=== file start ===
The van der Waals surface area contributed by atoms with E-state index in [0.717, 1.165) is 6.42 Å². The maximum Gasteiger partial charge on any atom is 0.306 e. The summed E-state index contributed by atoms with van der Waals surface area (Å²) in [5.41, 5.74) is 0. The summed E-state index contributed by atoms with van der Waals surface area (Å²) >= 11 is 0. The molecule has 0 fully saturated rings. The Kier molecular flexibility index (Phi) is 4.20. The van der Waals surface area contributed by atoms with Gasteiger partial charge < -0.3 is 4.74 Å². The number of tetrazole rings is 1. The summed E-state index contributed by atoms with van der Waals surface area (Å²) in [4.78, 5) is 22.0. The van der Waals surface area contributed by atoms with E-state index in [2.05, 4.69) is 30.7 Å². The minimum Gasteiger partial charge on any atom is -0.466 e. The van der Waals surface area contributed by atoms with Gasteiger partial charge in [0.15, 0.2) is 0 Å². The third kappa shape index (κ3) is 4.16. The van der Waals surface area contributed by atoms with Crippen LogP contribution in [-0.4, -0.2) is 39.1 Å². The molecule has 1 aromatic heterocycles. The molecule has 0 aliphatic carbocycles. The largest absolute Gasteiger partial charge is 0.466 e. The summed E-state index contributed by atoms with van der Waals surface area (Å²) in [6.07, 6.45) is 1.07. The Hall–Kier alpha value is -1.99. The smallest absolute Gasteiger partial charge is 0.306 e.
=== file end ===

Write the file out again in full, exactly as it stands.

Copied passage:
The van der Waals surface area contributed by atoms with E-state index in [0.717, 1.165) is 6.42 Å². The maximum Gasteiger partial charge on any atom is 0.306 e. The summed E-state index contributed by atoms with van der Waals surface area (Å²) in [5.41, 5.74) is 0. The summed E-state index contributed by atoms with van der Waals surface area (Å²) >= 11 is 0. The molecule has 0 fully saturated rings. The Kier molecular flexibility index (Phi) is 4.20. The van der Waals surface area contributed by atoms with Gasteiger partial charge < -0.3 is 4.74 Å². The number of tetrazole rings is 1. The summed E-state index contributed by atoms with van der Waals surface area (Å²) in [4.78, 5) is 22.0. The van der Waals surface area contributed by atoms with E-state index in [2.05, 4.69) is 30.7 Å². The minimum Gasteiger partial charge on any atom is -0.466 e. The van der Waals surface area contributed by atoms with Gasteiger partial charge in [0.15, 0.2) is 0 Å². The third kappa shape index (κ3) is 4.16. The van der Waals surface area contributed by atoms with Crippen LogP contribution in [-0.4, -0.2) is 39.1 Å². The molecule has 1 aromatic heterocycles. The molecule has 0 aliphatic carbocycles. The largest absolute Gasteiger partial charge is 0.466 e. The summed E-state index contributed by atoms with van der Waals surface area (Å²) in [6.07, 6.45) is 1.07. The Hall–Kier alpha value is -1.99. The smallest absolute Gasteiger partial charge is 0.306 e.